Working World May Change Thanks to Generation Z, Study Reveals

HR needs to prepare for these employees, who blend old-school values with digital-native expectations

By Aliah D. Wright Sep 1, 2016

​Get ready, HR: Not only is Generation Z entering the workforce, it may change the way work gets done.

This according to a new survey report from global job board Monster, which reveals, among many other things, that innovations in digital communications and the ability to always be connected may change how everyone works.

That's because members of Generation Z, now no older than 20, believe that technology allows them to be more productive (57 percent) and mobile (45 percent). Thirty-nine percent see smartphones as essential, and 37 percent rely on laptops over desktops—more than any other generation, according to Move Over, Millennials: What You'll Need to Know for Hiring as Gen Z Enters the Workforce.

The study was released Aug. 30.

These "true digital natives" will expect to have access to digital tools that will enable them "to be 'always on' while determining their own schedules, creating tailor-made paths to their personal version of success," the survey report states.

The findings from this inaugural multigenerational survey of the Baby Boomer, X, Y and Z generations uncover what makes Generation Z unique and how employers can attract, retain and engage these valuable employees, according to a release from Monster.

True Digital Natives

Generation Z is the first generation "to have ubiquitous Internet technology at their fingertips since birth," the survey states. And "that they don't merely think outside the box—they throw it away entirely."

These young professionals—"born between 1996 and 2010—will be attracted to careers that have both purpose and pragmatism. And yet they're more altruistic than the workforce before them: 74 percent of Gen Z believes jobs should have a greater meaning than just bringing home the bacon, compared to 69 percent of those in older generations," according to a release.

"We're seeing drastic differences between what drives employees in Gen Z compared to previous generations like Millennials," said Seth Matheson, director of Talent Fusion by Monster, a team of in-house recruiters who work on behalf of customers.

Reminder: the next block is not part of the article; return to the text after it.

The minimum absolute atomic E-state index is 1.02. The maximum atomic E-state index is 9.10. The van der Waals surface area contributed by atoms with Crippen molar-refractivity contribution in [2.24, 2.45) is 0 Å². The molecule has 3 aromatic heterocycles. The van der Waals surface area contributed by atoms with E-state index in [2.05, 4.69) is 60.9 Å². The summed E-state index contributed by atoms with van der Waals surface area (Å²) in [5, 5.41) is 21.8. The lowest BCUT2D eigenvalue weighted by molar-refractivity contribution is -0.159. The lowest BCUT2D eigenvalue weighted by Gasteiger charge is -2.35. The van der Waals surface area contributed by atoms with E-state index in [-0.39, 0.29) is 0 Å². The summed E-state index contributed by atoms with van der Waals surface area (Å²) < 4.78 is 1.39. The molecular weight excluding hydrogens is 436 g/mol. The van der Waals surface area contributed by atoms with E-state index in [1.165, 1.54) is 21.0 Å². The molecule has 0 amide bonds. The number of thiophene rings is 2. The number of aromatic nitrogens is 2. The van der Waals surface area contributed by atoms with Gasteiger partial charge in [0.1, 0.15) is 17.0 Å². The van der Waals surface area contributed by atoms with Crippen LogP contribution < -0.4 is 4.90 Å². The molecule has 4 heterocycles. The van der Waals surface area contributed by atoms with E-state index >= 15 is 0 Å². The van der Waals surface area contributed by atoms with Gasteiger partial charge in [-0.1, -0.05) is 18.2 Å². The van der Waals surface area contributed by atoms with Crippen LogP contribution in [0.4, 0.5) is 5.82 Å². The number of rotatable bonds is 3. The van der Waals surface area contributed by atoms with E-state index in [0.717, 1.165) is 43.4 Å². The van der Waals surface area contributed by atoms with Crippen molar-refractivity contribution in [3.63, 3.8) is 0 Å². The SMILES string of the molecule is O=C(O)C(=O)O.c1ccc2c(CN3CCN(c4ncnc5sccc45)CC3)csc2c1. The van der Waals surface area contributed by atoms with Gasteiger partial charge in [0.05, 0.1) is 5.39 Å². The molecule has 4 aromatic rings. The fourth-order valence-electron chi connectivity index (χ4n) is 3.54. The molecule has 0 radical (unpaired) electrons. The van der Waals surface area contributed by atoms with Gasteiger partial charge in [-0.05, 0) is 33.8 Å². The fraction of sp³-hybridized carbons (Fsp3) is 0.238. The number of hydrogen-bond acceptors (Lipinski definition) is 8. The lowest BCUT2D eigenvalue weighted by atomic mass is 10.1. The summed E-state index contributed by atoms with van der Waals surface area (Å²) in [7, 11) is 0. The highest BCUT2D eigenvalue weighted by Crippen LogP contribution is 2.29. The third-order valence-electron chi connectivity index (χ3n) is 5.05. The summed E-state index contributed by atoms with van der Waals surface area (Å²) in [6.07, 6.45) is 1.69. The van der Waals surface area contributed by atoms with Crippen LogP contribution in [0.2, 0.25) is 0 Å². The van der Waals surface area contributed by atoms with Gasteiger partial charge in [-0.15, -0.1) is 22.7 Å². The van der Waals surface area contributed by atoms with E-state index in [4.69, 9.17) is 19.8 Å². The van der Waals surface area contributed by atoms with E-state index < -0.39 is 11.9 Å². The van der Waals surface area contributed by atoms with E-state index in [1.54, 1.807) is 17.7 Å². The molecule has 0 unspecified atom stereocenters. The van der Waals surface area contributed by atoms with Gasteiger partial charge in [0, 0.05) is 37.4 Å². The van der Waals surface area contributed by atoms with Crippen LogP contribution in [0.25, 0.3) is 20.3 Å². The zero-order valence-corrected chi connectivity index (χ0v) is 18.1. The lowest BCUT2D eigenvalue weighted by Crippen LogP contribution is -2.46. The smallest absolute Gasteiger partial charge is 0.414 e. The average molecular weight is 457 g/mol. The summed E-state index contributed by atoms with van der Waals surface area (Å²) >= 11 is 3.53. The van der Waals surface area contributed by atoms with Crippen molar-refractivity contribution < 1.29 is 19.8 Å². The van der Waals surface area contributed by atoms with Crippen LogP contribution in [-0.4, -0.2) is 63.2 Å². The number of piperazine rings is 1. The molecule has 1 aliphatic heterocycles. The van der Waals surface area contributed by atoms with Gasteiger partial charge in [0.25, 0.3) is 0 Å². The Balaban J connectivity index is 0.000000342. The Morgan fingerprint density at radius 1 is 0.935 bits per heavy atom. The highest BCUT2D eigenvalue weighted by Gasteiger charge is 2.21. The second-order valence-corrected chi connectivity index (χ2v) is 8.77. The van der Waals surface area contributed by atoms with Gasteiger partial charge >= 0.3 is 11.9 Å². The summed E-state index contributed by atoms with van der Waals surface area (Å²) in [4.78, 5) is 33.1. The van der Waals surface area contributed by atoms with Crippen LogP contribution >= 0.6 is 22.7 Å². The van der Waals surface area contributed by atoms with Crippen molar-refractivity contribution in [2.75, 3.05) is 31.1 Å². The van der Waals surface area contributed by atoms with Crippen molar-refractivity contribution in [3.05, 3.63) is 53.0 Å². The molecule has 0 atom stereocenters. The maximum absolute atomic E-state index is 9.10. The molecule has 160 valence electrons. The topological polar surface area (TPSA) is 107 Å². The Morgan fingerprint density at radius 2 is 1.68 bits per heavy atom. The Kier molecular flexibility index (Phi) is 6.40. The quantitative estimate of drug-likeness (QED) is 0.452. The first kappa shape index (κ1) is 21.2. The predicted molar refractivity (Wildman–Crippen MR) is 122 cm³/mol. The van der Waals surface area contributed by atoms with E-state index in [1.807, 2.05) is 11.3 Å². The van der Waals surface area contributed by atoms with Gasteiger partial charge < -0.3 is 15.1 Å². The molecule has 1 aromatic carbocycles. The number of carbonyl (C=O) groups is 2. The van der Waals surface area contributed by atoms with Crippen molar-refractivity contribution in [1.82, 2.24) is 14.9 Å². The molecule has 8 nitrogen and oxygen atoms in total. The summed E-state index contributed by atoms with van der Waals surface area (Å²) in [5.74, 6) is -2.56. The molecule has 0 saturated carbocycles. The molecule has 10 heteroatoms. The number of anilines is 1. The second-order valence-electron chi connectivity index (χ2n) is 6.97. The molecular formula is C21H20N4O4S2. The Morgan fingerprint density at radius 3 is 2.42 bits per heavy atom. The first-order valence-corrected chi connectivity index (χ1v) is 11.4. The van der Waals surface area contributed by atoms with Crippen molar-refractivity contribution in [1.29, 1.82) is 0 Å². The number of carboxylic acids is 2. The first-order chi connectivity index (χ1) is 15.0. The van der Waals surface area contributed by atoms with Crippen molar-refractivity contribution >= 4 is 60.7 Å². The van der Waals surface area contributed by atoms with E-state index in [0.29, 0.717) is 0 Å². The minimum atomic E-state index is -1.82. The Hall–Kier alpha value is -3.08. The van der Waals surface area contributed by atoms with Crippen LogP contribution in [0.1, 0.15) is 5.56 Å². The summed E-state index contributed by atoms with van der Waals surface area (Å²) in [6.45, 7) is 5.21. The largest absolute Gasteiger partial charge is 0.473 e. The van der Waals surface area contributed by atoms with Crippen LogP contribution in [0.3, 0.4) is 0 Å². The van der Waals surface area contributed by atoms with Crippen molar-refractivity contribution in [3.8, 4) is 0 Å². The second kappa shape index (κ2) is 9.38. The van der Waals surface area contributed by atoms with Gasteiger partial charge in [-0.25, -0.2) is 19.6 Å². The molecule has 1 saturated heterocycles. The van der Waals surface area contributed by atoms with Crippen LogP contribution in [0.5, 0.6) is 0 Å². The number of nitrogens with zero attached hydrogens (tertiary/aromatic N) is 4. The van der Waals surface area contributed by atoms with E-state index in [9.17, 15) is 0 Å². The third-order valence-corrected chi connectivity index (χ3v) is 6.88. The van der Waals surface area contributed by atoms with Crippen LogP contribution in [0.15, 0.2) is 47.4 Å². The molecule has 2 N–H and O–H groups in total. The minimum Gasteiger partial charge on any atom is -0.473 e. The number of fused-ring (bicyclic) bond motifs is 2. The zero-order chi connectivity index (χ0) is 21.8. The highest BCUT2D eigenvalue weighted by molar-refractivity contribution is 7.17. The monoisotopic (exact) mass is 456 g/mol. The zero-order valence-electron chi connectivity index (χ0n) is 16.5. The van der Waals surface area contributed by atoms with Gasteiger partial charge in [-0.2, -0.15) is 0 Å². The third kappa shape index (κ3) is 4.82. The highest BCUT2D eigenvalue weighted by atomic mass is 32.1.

"At this stage in the recruiting game, employers looking to attract future talent need to expand their focus beyond Millennials to understand the next generation's unique, practical job must-haves, and proactively develop a working environment that will keep them happy and motivated."

As SHRM Online reported earlier this year, "when you come of age never remembering a time before smartphones—which is true for all Gen Zers in the U.S.—it fundamentally changes your learning, communication and workplace expectations," said Jason Dorsey, co-founder of The Center for Generational Kinetics in Austin, Texas.

"This generation has always gone to their phone first to find an answer to a question, learn a new skill, apply for a job or connect with friends," said Dorsey, an expert on Generation Z and Millennials.

"They will never remember a time when that wasn't an option. This means that as Gen Z enters the workforce," he continued, "they expect everything to be mobile first, from communication and collaboration to training, retention and engagement strategies."

HR will have to adjust again, experts say.

"As I talk to many employers, the focus is still on Millennials—with a lot of questions about perks like nap pods and free lunches," Matheson said. However, "employers can expect Gen Z to make a positive impact on the future of their companies—if they start proactively preparing for them now."

The study was based on interviews with more than 2,000 members of the Baby Boomer, X, Y and Z generations. 


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